VeloNews calls it a “Ride of a Lifetime.” Known as The Toughest Hillclimb in the WorldTM , this 7.6-mile uphill race to the summit of the highest peak in the northeastern United States is the biggest annual fundraiser for the Tin Mountain Conservation Center. For the privilege of pedaling up the unrelenting grade, with winds often exceeding 40 mph, 635 elite professional and amateur cyclists pay an entry fee of $350, from which all proceeds support Tin Mountain’s great work promoting an appreciation for the natural world while instilling the bedrock principles of sound stewardship and sustainable lifestyles. Entry fees help support Summer Camps, School Programs, and Community Programs for both adults and children.
THE EVENT Just how steep is the course? It is 7.6 miles in length with an average grade of 12%, extended sections of 18%, and the last 100 yards are an amazing 22% grade! Sprint that to the finish!
2015 Winner Veronique Fortin
Only a handful of times a year are bicycles allowed on the private Mt. Washington Auto Road for the bicycle hillclimb, and this is the cream of the crop. There is no downhill riding; riders must arrange for auto transportation to the base. Weather at top can be downright nasty, even during mid-summer. In August of 2007 the hillclimb was cancelled due to steady winds of 72 mph, freezing temperatures, frozen precipitation, and rime ice. Mt. Washington is also home to the worst weather ever recorded on earth. The highest non-tornadic wind speed ever recorded on earth was at the summit of Mt. Washington at 231mph. Hurricane force winds are present 100 days a year on average. This is part of what makes Mt. Washington the toughest bicycle climb in the world.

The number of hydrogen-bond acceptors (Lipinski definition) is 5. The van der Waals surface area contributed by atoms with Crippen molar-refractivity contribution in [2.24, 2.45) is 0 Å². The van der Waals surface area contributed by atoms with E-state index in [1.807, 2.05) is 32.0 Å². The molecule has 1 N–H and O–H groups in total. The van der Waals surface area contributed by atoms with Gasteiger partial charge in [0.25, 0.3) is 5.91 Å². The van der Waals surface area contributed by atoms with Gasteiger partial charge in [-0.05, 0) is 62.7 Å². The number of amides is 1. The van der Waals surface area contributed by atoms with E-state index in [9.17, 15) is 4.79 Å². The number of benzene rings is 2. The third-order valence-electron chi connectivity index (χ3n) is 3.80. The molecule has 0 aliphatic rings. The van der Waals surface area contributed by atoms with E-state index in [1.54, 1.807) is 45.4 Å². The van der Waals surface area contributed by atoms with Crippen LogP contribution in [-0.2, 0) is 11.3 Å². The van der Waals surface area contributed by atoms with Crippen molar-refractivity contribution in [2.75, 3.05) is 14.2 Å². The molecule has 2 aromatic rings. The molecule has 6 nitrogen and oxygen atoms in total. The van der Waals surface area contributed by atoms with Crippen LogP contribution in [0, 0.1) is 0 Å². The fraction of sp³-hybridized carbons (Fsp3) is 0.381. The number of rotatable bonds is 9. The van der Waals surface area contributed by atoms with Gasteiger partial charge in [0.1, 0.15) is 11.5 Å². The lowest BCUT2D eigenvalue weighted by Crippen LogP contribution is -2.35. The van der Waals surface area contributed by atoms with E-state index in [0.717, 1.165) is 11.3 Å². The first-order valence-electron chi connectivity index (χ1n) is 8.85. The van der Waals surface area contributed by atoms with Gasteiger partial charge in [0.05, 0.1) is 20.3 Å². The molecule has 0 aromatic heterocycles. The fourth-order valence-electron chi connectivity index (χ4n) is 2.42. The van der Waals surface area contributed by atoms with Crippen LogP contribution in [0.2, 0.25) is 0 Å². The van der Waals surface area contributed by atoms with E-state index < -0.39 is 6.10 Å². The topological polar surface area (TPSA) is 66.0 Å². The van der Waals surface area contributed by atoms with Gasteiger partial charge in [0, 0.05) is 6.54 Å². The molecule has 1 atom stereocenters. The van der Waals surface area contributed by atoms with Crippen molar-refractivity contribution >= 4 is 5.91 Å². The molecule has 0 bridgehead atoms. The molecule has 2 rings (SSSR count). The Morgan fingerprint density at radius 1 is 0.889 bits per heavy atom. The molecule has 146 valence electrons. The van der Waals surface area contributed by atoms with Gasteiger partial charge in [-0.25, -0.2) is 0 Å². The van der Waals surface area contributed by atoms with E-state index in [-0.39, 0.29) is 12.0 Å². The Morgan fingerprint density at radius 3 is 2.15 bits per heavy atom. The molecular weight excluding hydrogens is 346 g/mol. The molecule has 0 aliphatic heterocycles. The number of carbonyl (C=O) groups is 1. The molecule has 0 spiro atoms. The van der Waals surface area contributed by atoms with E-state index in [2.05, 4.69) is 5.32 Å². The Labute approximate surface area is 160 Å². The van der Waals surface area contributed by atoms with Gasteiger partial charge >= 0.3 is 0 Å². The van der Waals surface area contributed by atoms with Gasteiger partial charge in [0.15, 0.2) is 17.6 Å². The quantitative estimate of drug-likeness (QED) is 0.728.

2017 Champion Phil Gaimon
The Mt. Washington Hillclimb is more than just the “cycle to the clouds” as it has been called. Most racers and their families arrive the night before to check-in at the facilities at the base of Mt. Washington, check out the Race Store and sport vendors, chat with other riders, and check out competition. On the morning of the race, over 100 Tin Mountain Conservation Center volunteers converge on the race course to help with base parking, site setup, check-in, sale of merchandise, summit parking and timing, serving food, medical assistance, ham radio communications, the awards ceremony, and cleanup. While the first riders pass the finish in about one hour, the last riders cross around the three hour mark. However, all are recognized for the feat of climbing the “Rockpile” and supporting Tin Mountain Conservation Center programs. Prior to the awards ceremony at the base, a now famous turkey dinner is served by Harts Turkey Farm.